According to Studnicki, Sage Publications didn’t respond to the nearly 20 pages of explanation the Charlotte Lozier Institute submitted since June 2023. “There is no single finding that we have produced that has ever been challenged, let alone invalidated,” he said, adding that the publisher offered no “single substantive response.” Studnicki said he is pursuing “appropriate legal action” and established a website,, answering each concern Sage presented. Sage did not respond to WORLD’s requests for comment.

In March, the Supreme Court heard oral arguments in the lawsuit of the Alliance for Hippocratic Medicine (AHM) vs. the FDA. The AHM is a group of pro-life individuals and associations in the medical field. Obstetricians and gynecologists in the group claim that ER visits will increase with increased unsupervised use of the abortion pill, forcing them to leave their patients to provide post-abortion emergency care. The group included the Studnicki papers in its arguments at the appellate court level, and Charlotte Lozier also cited the studies in an amicus brief filed in support of AHM prior to the oral arguments held at the Supreme Court.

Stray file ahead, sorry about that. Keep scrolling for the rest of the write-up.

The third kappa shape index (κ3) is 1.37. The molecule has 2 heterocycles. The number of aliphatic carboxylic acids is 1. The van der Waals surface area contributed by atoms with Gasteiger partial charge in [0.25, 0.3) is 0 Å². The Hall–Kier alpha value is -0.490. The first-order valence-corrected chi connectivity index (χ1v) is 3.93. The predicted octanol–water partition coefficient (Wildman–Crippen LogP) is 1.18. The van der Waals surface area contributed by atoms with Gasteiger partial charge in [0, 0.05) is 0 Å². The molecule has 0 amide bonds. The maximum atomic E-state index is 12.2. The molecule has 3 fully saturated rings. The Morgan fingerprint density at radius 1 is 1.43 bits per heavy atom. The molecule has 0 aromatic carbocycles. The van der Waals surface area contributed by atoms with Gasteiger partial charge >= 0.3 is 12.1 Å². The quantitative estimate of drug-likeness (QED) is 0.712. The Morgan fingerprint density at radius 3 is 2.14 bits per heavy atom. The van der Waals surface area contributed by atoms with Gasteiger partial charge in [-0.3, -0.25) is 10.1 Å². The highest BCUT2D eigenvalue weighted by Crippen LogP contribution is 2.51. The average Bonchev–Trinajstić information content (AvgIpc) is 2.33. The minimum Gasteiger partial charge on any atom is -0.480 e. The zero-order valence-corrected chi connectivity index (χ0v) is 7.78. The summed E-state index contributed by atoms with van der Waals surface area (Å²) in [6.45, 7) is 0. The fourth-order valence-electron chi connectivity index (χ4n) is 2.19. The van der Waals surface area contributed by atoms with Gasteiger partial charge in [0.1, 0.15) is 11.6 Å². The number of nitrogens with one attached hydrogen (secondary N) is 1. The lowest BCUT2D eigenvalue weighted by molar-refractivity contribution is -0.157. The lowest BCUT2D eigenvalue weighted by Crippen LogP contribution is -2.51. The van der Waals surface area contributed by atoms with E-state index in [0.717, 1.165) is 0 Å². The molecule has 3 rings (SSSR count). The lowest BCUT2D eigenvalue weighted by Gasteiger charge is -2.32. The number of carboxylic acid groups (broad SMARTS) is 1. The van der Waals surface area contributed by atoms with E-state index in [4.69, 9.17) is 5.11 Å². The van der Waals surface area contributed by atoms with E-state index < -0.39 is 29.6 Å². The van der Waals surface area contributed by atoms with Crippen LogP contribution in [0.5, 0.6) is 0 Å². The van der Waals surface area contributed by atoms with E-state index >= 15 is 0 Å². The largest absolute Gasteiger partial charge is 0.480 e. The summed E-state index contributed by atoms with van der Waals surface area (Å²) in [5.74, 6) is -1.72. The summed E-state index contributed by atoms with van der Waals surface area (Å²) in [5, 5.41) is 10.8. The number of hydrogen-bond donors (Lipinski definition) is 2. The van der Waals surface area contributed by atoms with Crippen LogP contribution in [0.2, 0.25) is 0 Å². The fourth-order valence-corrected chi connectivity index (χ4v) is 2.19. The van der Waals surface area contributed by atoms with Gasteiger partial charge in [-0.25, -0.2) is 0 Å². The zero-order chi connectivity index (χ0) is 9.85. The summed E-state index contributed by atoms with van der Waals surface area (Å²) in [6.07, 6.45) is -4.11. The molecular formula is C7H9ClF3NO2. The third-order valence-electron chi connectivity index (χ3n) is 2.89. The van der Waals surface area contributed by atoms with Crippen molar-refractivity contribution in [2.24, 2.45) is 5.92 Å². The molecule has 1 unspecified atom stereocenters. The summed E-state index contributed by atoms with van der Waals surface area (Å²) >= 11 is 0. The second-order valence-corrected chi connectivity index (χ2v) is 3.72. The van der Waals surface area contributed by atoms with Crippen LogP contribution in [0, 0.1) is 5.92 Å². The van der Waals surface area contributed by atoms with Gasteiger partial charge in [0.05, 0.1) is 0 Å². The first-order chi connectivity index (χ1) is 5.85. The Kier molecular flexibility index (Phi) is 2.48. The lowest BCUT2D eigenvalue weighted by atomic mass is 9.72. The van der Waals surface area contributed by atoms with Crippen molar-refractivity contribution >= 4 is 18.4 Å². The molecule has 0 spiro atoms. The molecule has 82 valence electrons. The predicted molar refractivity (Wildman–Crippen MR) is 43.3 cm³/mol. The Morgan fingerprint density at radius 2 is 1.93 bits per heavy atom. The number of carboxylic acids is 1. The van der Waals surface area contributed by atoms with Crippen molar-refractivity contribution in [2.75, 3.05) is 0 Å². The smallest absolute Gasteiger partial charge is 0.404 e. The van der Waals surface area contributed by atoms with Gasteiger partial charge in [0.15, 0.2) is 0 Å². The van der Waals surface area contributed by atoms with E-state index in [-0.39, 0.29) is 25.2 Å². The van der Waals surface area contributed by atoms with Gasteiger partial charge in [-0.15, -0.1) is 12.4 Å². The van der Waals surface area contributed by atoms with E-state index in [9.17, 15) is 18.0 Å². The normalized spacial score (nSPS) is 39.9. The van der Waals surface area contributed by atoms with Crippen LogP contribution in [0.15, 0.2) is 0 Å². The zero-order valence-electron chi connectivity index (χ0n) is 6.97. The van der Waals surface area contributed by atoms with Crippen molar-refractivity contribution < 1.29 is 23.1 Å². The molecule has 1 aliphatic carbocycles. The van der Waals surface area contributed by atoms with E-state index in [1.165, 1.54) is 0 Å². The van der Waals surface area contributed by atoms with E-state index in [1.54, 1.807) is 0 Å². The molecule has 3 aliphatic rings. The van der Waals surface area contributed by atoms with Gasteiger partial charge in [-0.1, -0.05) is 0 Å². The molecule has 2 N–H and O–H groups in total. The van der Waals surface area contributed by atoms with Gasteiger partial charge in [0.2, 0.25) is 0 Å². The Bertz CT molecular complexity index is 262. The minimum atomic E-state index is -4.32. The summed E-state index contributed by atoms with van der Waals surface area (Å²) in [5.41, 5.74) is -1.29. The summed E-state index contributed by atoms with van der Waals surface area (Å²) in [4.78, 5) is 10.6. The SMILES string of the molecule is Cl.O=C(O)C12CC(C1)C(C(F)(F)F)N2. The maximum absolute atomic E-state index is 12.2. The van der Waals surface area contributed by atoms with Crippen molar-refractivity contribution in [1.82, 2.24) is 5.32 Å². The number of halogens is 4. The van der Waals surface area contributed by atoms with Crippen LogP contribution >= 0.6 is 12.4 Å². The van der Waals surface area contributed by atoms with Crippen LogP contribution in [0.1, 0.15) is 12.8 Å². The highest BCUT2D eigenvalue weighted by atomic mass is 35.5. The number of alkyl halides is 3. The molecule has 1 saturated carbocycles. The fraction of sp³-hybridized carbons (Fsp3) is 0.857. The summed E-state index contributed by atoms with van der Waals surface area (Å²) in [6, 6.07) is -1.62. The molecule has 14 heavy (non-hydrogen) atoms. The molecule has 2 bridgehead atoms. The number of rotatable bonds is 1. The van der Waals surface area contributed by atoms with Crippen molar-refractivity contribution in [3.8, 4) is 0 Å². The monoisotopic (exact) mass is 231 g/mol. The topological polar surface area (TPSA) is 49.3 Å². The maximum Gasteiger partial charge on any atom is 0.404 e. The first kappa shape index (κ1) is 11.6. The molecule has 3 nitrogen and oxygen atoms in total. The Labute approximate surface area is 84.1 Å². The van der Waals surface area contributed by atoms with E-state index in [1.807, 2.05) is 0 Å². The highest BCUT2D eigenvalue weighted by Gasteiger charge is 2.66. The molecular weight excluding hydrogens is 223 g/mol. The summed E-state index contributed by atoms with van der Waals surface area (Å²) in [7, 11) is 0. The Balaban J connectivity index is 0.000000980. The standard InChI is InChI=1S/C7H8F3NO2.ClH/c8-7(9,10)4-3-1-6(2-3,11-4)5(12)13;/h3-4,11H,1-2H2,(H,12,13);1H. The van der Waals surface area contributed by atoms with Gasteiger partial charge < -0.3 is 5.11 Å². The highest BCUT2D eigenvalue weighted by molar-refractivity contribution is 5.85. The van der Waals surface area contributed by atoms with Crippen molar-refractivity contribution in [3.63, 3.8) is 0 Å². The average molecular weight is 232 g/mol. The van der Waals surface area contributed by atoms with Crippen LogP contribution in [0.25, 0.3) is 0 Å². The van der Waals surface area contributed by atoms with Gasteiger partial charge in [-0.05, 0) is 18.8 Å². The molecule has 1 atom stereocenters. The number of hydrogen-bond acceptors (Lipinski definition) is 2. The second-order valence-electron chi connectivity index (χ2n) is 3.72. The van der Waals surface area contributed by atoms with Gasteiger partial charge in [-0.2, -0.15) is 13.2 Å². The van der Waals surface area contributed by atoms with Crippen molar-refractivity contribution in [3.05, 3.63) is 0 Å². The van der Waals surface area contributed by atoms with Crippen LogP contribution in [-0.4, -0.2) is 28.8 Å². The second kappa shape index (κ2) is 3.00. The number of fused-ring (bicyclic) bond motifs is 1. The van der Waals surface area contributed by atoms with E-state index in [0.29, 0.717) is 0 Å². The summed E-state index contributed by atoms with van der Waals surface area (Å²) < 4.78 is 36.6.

During the arguments, Chief Justice John Roberts asked the lawyers representing Danco Laboratories, which makes mifepristone, how many adverse effects and ER visits would be enough to give these doctors the right to sue. Justice Brett Kavanaugh asked if federal laws protect doctors from performing or assisting in abortions. Justice Ketanji Brown Jackson repeatedly asked if the doctors were utilizing the protection already put in place for them.

If accurate, Studnicki’s research shows ER doctors are unknowingly treating women for complications directly relating to a recent abortion, thinking they are providing care for a miscarriage. In 2020, Dr. Lisa Harris wrote in The New England Journal of Medicine that, as chemical abortions increase, providers must become “comfortable with the ambiguity of providing care without knowing whether it is for spontaneous or induced abortion.” This opposes Jackson’s insistence doctors can obey their consciences.

Studnicki doesn’t “like the idea” of the three papers’ retraction, but he said it’s not the career-killer it would have been earlier in his life.

“There is a certain element in all of this that says, ‘You’re an 81-year-old man. And yet, you are fighting this fight. Your stuff has been in front of the Supreme Court,’” he said. “‘How can anything better happen to you than this? What man of my age could have hoped to have such a battle thrust upon him? It’s an incredible gift. And that’s the way I’m going to view it.”

I so appreciate the fly-over picture, and the reminder of God’s faithful sovereignty. —Celina